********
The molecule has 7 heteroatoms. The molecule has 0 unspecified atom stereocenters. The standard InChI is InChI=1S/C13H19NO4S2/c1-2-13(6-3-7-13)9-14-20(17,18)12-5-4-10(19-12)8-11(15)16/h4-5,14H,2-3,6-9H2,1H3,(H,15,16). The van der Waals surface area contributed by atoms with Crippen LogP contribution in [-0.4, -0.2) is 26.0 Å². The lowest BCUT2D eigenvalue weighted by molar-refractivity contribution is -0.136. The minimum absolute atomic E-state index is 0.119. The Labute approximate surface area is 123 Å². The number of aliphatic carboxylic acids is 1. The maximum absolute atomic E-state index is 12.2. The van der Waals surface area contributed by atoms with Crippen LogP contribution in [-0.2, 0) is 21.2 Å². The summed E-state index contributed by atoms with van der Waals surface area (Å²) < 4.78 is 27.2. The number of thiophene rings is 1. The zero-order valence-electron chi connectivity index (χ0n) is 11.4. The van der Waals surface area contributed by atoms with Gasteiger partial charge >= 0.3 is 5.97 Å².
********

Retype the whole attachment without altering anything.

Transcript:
The molecule has 7 heteroatoms. The molecule has 0 unspecified atom stereocenters. The standard InChI is InChI=1S/C13H19NO4S2/c1-2-13(6-3-7-13)9-14-20(17,18)12-5-4-10(19-12)8-11(15)16/h4-5,14H,2-3,6-9H2,1H3,(H,15,16). The van der Waals surface area contributed by atoms with Crippen LogP contribution in [-0.4, -0.2) is 26.0 Å². The lowest BCUT2D eigenvalue weighted by molar-refractivity contribution is -0.136. The minimum absolute atomic E-state index is 0.119. The Labute approximate surface area is 123 Å². The number of aliphatic carboxylic acids is 1. The maximum absolute atomic E-state index is 12.2. The van der Waals surface area contributed by atoms with Crippen LogP contribution in [-0.2, 0) is 21.2 Å². The summed E-state index contributed by atoms with van der Waals surface area (Å²) < 4.78 is 27.2. The number of thiophene rings is 1. The zero-order valence-electron chi connectivity index (χ0n) is 11.4. The van der Waals surface area contributed by atoms with Gasteiger partial charge >= 0.3 is 5.97 Å².